Xi Jiu is a 60-year-old distiller of baijiu, the ubiquitous Chinese grain liquor served at every official banquet. By a stroke of fortune, the Chinese character for “Xi” is the same ideograph used to write the incoming president’s surname.
Baijiu — literally “white alcohol” — is almost always offered to grease the wheels of commerce and government and is also a favorite gift among businessmen and officials.
Partly thanks to its name, sales of Xi Jiu reached 2.3 billion renminbi, or $369 million, worth in the first 10 months of this year. The company says sales should hit 3 billion renminbi by the end of this year — nearly double its performance in 2010. Xi Jiu hopes to list on the domestic stock market some time next year.
Diageo, the producer of Johnnie Walker whisky and Guinness beer, has bought into a baijiu brand known as Shui Jing Fang in Chinese and Swellfun in English. Earlier this year, Diageo announced plans to launch Swellfun in the British market at a retail price of $159 a bottle.
Xi will take over as head of the Communist Party on Thursday and will become president of China in March, performing both roles for the next decade.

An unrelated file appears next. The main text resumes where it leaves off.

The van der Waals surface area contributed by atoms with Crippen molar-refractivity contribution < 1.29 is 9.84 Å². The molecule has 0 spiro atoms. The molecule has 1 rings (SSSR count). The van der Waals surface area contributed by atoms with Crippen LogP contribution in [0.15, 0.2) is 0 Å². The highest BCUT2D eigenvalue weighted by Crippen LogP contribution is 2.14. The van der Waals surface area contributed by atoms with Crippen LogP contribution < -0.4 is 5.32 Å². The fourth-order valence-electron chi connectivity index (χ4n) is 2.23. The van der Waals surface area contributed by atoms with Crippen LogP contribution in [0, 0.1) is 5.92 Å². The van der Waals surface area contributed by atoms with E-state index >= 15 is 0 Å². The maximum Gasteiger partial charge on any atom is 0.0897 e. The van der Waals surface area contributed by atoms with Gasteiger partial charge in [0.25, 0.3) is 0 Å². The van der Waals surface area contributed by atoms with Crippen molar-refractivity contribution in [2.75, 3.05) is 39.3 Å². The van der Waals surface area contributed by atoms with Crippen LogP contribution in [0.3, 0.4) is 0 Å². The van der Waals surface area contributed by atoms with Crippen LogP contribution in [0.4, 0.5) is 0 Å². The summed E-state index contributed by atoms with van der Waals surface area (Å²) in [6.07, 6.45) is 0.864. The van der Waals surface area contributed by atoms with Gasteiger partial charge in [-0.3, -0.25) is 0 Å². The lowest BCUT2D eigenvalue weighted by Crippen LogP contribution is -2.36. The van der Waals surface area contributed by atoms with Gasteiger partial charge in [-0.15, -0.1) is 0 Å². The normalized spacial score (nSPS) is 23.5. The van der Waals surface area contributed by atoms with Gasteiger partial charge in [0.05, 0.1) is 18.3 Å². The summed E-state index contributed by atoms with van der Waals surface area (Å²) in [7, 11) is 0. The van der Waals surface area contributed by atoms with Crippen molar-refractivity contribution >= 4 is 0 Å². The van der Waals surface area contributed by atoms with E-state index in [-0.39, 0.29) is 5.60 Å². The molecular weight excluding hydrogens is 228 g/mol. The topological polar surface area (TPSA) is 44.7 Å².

In an effort to cash in on the rise of the new leader, Xi Jiu has launched a big marketing campaign, bidding more than $48 million for prime-time advertising slots on state broadcaster China Central Television, according to local media. The company is targeting total annual sales of as much as $1.6 billion by the end of 2015.
Using the image or name of senior officials for commercial purposes is forbidden in China and representatives from Xi Jiu refused repeated requests for comment.
“The rationale for the big marketing push is the assumption that once Xi Jinping takes power, lots of people will want to give Xi Jiu as gifts,” said Bill Bishop, an independent analyst in Beijing who bought a case of vintage Xi Jiu as an investment last year.
Xi Jiu is named after Xishui County in the southwestern province of Guizhou, where it has been produced since 1952. But the company has a checkered history, and until recently the brand was a little-known cheap substitute for better-known tipples.
The company that produces Xi Jiu was bought in 1998 by publicly listed Kweichow Moutai, the most famous of all baijiu brands and the one used at official state banquets to toast visiting dignitaries.
Until recently “we drank it because it tastes like Moutai but is a lot cheaper,” Wang Dimiao, a provincial-level government official in Guizhou, said.
Ma Youquan, a party cadre in charge of an agricultural school in Guizhou, said the drink was “pure and tasty and easy to swallow.”
He added: “When you drink a lot of it, you don’t get a bad headache or feel thirsty.”
— Financial Times
Gu Yu contributed to this report.